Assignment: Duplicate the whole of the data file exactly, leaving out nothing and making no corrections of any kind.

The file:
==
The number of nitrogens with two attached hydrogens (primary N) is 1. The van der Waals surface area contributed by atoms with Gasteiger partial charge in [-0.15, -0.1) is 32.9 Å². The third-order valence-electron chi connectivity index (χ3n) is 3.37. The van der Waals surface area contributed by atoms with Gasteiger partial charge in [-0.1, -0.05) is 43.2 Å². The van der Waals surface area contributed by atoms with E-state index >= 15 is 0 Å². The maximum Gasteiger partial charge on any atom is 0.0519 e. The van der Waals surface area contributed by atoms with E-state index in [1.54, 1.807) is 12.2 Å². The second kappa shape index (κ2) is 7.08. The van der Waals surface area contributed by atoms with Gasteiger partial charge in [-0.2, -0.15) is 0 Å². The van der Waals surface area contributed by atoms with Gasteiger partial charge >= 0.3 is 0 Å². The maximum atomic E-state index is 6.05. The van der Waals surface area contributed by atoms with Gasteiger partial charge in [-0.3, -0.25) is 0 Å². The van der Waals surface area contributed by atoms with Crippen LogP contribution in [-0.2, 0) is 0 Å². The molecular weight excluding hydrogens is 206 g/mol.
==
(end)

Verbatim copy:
The number of nitrogens with two attached hydrogens (primary N) is 1. The van der Waals surface area contributed by atoms with Gasteiger partial charge in [-0.15, -0.1) is 32.9 Å². The third-order valence-electron chi connectivity index (χ3n) is 3.37. The van der Waals surface area contributed by atoms with Gasteiger partial charge in [-0.1, -0.05) is 43.2 Å². The van der Waals surface area contributed by atoms with E-state index >= 15 is 0 Å². The maximum Gasteiger partial charge on any atom is 0.0519 e. The van der Waals surface area contributed by atoms with E-state index in [1.54, 1.807) is 12.2 Å². The second kappa shape index (κ2) is 7.08. The van der Waals surface area contributed by atoms with Gasteiger partial charge in [-0.2, -0.15) is 0 Å². The van der Waals surface area contributed by atoms with Gasteiger partial charge >= 0.3 is 0 Å². The maximum atomic E-state index is 6.05. The van der Waals surface area contributed by atoms with Gasteiger partial charge in [-0.3, -0.25) is 0 Å². The van der Waals surface area contributed by atoms with Crippen LogP contribution in [-0.2, 0) is 0 Å². The molecular weight excluding hydrogens is 206 g/mol.